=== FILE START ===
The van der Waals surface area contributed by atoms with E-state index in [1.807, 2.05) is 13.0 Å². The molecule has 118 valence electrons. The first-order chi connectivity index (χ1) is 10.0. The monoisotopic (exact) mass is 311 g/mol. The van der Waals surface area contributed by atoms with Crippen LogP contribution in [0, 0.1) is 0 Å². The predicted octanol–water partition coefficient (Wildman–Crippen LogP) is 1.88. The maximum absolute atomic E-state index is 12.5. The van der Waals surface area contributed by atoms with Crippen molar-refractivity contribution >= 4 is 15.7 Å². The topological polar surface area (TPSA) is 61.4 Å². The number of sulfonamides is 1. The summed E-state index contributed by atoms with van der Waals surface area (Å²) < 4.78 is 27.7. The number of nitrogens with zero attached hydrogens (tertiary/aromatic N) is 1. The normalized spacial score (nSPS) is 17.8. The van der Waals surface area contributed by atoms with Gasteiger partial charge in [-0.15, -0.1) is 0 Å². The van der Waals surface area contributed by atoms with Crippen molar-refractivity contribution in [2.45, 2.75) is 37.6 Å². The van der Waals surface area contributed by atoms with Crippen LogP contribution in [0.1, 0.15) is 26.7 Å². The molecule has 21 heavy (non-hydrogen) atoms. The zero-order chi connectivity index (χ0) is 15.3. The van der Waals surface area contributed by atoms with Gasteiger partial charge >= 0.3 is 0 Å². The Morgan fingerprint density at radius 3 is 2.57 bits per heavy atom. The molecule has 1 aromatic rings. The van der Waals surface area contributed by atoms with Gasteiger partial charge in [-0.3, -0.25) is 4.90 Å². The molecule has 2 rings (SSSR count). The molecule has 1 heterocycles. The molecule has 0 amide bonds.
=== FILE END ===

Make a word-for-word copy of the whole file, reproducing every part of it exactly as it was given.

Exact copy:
The van der Waals surface area contributed by atoms with E-state index in [1.807, 2.05) is 13.0 Å². The molecule has 118 valence electrons. The first-order chi connectivity index (χ1) is 10.0. The monoisotopic (exact) mass is 311 g/mol. The van der Waals surface area contributed by atoms with Crippen LogP contribution in [0, 0.1) is 0 Å². The predicted octanol–water partition coefficient (Wildman–Crippen LogP) is 1.88. The maximum absolute atomic E-state index is 12.5. The van der Waals surface area contributed by atoms with Crippen molar-refractivity contribution >= 4 is 15.7 Å². The topological polar surface area (TPSA) is 61.4 Å². The number of sulfonamides is 1. The summed E-state index contributed by atoms with van der Waals surface area (Å²) < 4.78 is 27.7. The number of nitrogens with zero attached hydrogens (tertiary/aromatic N) is 1. The normalized spacial score (nSPS) is 17.8. The van der Waals surface area contributed by atoms with Gasteiger partial charge in [-0.15, -0.1) is 0 Å². The van der Waals surface area contributed by atoms with Crippen molar-refractivity contribution in [2.45, 2.75) is 37.6 Å². The van der Waals surface area contributed by atoms with Crippen LogP contribution in [0.1, 0.15) is 26.7 Å². The molecule has 21 heavy (non-hydrogen) atoms. The zero-order chi connectivity index (χ0) is 15.3. The van der Waals surface area contributed by atoms with Gasteiger partial charge >= 0.3 is 0 Å². The Morgan fingerprint density at radius 3 is 2.57 bits per heavy atom. The molecule has 1 aromatic rings. The van der Waals surface area contributed by atoms with Gasteiger partial charge in [-0.3, -0.25) is 4.90 Å². The molecule has 2 rings (SSSR count). The molecule has 1 heterocycles. The molecule has 0 amide bonds.